Young Voters Confident Despite Inexperience
By Maresa Whitehead
S.C. college-age women don’t know the basics about their assigned polling places, but do know which candidate to support. So, they think they are ready to vote.
Many 18- to 22-year-olds will be casting their first ballot in the 2008 presidential election. The S.C. Election Commission said 310,000 new voters have registered since Jan. 1, up from 198,000 new voters in 2004.
Danielle Doucet, like other young S.C. voters, participated in mock elections during high school. She used a voting machine during the mock elections and knows that she needs to present identification, such as her voter registration card or driver’s license, at her polling place. She is not nervous about voting.
“This is the first time I’ve voted so it will be special to me,” said Doucet, a stage manager at the Main Street Youth Theater on Hilton Head Island, her temporary home.
“I’m driving three hours to go vote [with] my family, so I’m doing about six hours of driving that day and hopefully eating dinner at some point!” said 22-year-old Doucet, a resident of Aiken.
“I’m more excited that I am voting with my family because I’m hoping this will become a tradition that will make my brother vote in the next election as well,” said Doucet. Her brother’s birthday is on Election Day, and he’ll be casting his first vote.
Because Doucet will be going to the polls with her family, she is unaware of some other key information about voting: She doesn’t know where her polling place is, nor is she aware that it will be open only from 7 a.m. to 7 p.m.
This is the case with other college-age voters, such as 18-year-old Anna Evans. “I know where to go, but I do not know the name of it,” said Evans, a student at Midlands Technical College.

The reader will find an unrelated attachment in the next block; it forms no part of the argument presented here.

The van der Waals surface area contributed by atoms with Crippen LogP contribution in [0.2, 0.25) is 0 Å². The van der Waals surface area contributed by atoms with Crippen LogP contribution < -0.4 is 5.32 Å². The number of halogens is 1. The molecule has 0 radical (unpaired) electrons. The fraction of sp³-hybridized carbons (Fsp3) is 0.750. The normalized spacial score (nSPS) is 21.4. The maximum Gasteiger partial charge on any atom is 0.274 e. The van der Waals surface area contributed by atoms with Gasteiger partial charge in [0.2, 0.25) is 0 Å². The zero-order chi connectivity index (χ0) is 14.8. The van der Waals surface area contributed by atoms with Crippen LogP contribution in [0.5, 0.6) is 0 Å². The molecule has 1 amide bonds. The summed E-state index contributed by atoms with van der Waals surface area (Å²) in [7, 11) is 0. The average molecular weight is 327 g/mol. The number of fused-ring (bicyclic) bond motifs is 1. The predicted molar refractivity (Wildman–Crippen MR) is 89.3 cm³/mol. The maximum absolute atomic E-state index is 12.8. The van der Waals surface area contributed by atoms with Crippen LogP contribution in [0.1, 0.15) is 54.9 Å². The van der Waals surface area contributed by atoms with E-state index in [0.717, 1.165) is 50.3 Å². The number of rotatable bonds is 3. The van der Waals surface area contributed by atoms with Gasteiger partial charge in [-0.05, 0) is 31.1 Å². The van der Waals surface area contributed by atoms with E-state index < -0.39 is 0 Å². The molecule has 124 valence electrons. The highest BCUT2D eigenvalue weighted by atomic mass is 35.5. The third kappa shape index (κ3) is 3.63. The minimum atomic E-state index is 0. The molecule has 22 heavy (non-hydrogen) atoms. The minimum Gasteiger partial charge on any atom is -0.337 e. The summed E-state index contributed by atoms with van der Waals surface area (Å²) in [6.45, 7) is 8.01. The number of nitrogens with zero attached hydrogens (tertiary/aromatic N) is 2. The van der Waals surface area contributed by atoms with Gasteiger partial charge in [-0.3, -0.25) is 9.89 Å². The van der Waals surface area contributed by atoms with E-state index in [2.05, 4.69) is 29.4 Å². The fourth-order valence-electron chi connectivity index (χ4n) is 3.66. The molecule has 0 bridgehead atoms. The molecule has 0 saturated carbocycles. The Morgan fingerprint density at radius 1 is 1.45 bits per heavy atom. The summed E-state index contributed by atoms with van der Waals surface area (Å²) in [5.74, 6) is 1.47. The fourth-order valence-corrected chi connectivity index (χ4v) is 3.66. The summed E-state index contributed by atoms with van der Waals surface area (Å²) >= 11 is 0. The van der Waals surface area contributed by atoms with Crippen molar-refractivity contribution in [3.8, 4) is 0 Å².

“I think I’m prepared enough,” said Evans.
Tara Williamson said her lack of knowledge will keep her from voting. “I decided not to vote because I keep going back and forth between candidates.
“I don’t feel like I have looked over the information enough to make my vote count,” added Williamson, a 22-year-old student at the Medical University of South Carolina in Charleston.
Doucet said, “If someone is old enough to vote for the president then they should be responsible for educating themselves.”
Online election resources aim to make it easy. Check out websites such as votesmart.org (http://www.votesmart.org) and rockthevote.com (http://www.rockthevote.com). These websites post pictures and instructions on voting-related subjects. Youtube.com (http://www.youtube.com) also provides a video that outlines the voting process. To find local voting information, visit http://www.scvotes.org/2008/07/31/2008_general_election_information_voters.
Maresa Whitehead, 22, is a senior at Columbia College. She is an English major with an emphasis in business and professional writing.